USA ends sevens title drought with win on Las Vegas soil

What is it they say about home advantage?

When the HSBC World Rugby Sevens Series rolled into Las Vegas at the weekend, the USA made it count, steamrolling past Samoa in a 27-0 hammering to bring to an end a run that had seen the team lose all four finals so far this season.

Defeats in the showpiece matches against New Zealand in both Dubai and Sydney and to Fiji in Cape Town and Hamilton meant that the USA had ended every meeting of the 2018/19 season as runner-up, leaving the Eagles as the league’s midseason pacesetter. Yet, the team still remained without that elusive victory.

However, that changed at Nevada’s Sam Boyd Stadium on Sunday, with Ben Pinkelman scoring twice in a five-try victory, managing to shut out a Samoan side which had plundered 33 points in its semifinal against Argentina.

“There’s something about singing your national anthem at home,” Pinkelman told the Las Vegas Review Journal after lifting the trophy in front of an American crowd. “It’s so passionate. So emotional. It just gets everybody on the same page.”

Captain Madison Hughes, Matai Leuta and Martin Iosefo also touched down for the Americans in what was a repeat of the 2010 Adelaide Sevens final — the occasion, nine years ago, of team USA’s first ever final.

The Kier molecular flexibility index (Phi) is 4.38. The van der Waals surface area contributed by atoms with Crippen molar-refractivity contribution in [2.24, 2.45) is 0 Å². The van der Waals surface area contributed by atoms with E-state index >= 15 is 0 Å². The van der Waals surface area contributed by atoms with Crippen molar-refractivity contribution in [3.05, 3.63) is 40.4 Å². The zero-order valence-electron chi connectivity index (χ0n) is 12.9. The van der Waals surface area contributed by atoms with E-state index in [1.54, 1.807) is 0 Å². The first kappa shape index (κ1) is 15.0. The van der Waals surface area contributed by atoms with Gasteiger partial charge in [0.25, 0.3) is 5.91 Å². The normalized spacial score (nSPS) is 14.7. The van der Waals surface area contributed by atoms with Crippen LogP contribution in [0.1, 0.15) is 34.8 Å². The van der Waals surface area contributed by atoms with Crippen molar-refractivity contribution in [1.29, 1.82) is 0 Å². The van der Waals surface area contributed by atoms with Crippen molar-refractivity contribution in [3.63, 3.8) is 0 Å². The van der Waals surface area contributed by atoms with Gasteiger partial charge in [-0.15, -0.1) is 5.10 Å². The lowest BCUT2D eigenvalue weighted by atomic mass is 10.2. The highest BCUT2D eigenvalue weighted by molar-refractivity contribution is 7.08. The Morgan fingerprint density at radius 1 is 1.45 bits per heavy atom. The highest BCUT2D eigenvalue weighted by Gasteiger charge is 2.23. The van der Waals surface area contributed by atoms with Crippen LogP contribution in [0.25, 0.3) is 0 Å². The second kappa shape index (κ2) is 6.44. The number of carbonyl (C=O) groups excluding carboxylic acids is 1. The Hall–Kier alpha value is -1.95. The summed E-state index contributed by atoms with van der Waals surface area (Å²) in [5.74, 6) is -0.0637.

These days, though, reaching the latter stages of competitions is something of a regular occurrence; this Pinkelman-inspired triumph followed a similarly dominant display in the 2018 Las Vegas event. A year ago on March 4, the USA beat Argentina 28-0 — the first time the USA had won a World Series tournament since the 2015 London Sevens.

The trophy-winning victory over Samoa meant that the host nation ended the tournament having won five out of six games, with the team’s only loss coming against Argentina in the group stage — a 26-24 reversal in the USA’s second contest.

However, Hughes’ outfit recovered, coming through a semifinal thriller against New Zealand before disposing of Samoa to claim glory. Carlin Isles — the USA’s third highest try-scorer of all time — ended the competition with the most tries.

“We’ve always loved it here,” added Hughes, praising the local fans for their contribution to his side’s back-to-back wins. “The support is so amazing. We know it’s going to be hard going to the final every weekend. We just want to keep getting better.”

The tournament took place amid a backdrop of uncertainty and anger in the rugby world, with reported plans for a new 12-team world league provoking widespread controversy. World Rugby has been criticized by players and national unions, with the governing body accused of compromising player welfare with plans for a new competition.

The reported plans have also sparked a dispute with Pacific Island nations and lower tier national bodies, following suggestions that the lucrative tournament could be ring-fenced, excluding certain countries.

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